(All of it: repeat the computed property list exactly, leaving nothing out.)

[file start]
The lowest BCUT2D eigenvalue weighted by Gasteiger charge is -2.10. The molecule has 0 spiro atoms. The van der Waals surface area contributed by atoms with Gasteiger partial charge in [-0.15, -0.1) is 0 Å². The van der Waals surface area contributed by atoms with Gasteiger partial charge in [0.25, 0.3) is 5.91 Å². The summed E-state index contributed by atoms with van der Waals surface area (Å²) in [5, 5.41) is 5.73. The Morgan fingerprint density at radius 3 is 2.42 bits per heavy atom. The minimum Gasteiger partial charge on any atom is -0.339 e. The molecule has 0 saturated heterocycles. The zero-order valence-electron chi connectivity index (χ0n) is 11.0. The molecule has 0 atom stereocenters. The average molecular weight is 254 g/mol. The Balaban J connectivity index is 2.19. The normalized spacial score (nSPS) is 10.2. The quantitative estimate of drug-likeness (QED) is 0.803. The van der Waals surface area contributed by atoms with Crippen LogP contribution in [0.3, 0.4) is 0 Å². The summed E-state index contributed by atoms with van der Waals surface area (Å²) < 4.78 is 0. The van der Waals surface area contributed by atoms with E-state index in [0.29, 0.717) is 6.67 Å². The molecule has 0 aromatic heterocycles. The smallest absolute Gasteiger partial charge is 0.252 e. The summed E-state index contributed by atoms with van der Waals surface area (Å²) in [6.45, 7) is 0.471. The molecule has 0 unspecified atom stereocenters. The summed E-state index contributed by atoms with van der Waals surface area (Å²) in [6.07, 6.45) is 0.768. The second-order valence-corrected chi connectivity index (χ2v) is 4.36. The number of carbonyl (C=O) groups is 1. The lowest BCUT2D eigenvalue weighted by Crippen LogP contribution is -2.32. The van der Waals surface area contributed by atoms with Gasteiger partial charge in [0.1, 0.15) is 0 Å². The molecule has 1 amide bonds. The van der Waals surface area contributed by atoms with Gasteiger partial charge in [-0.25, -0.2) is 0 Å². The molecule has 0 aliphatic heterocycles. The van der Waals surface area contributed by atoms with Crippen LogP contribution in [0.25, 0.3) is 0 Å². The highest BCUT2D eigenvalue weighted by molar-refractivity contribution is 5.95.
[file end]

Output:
The lowest BCUT2D eigenvalue weighted by Gasteiger charge is -2.10. The molecule has 0 spiro atoms. The van der Waals surface area contributed by atoms with Gasteiger partial charge in [-0.15, -0.1) is 0 Å². The van der Waals surface area contributed by atoms with Gasteiger partial charge in [0.25, 0.3) is 5.91 Å². The summed E-state index contributed by atoms with van der Waals surface area (Å²) in [5, 5.41) is 5.73. The Morgan fingerprint density at radius 3 is 2.42 bits per heavy atom. The minimum Gasteiger partial charge on any atom is -0.339 e. The molecule has 0 saturated heterocycles. The zero-order valence-electron chi connectivity index (χ0n) is 11.0. The molecule has 0 atom stereocenters. The average molecular weight is 254 g/mol. The Balaban J connectivity index is 2.19. The normalized spacial score (nSPS) is 10.2. The quantitative estimate of drug-likeness (QED) is 0.803. The van der Waals surface area contributed by atoms with Crippen LogP contribution in [0.3, 0.4) is 0 Å². The summed E-state index contributed by atoms with van der Waals surface area (Å²) < 4.78 is 0. The van der Waals surface area contributed by atoms with E-state index in [0.29, 0.717) is 6.67 Å². The molecule has 0 aromatic heterocycles. The smallest absolute Gasteiger partial charge is 0.252 e. The summed E-state index contributed by atoms with van der Waals surface area (Å²) in [6.45, 7) is 0.471. The molecule has 0 unspecified atom stereocenters. The summed E-state index contributed by atoms with van der Waals surface area (Å²) in [6.07, 6.45) is 0.768. The second-order valence-corrected chi connectivity index (χ2v) is 4.36. The number of carbonyl (C=O) groups is 1. The lowest BCUT2D eigenvalue weighted by Crippen LogP contribution is -2.32. The van der Waals surface area contributed by atoms with Gasteiger partial charge in [0.1, 0.15) is 0 Å². The molecule has 1 amide bonds. The van der Waals surface area contributed by atoms with Gasteiger partial charge in [-0.25, -0.2) is 0 Å². The molecule has 0 aliphatic heterocycles. The van der Waals surface area contributed by atoms with Crippen LogP contribution in [0.25, 0.3) is 0 Å². The highest BCUT2D eigenvalue weighted by molar-refractivity contribution is 5.95.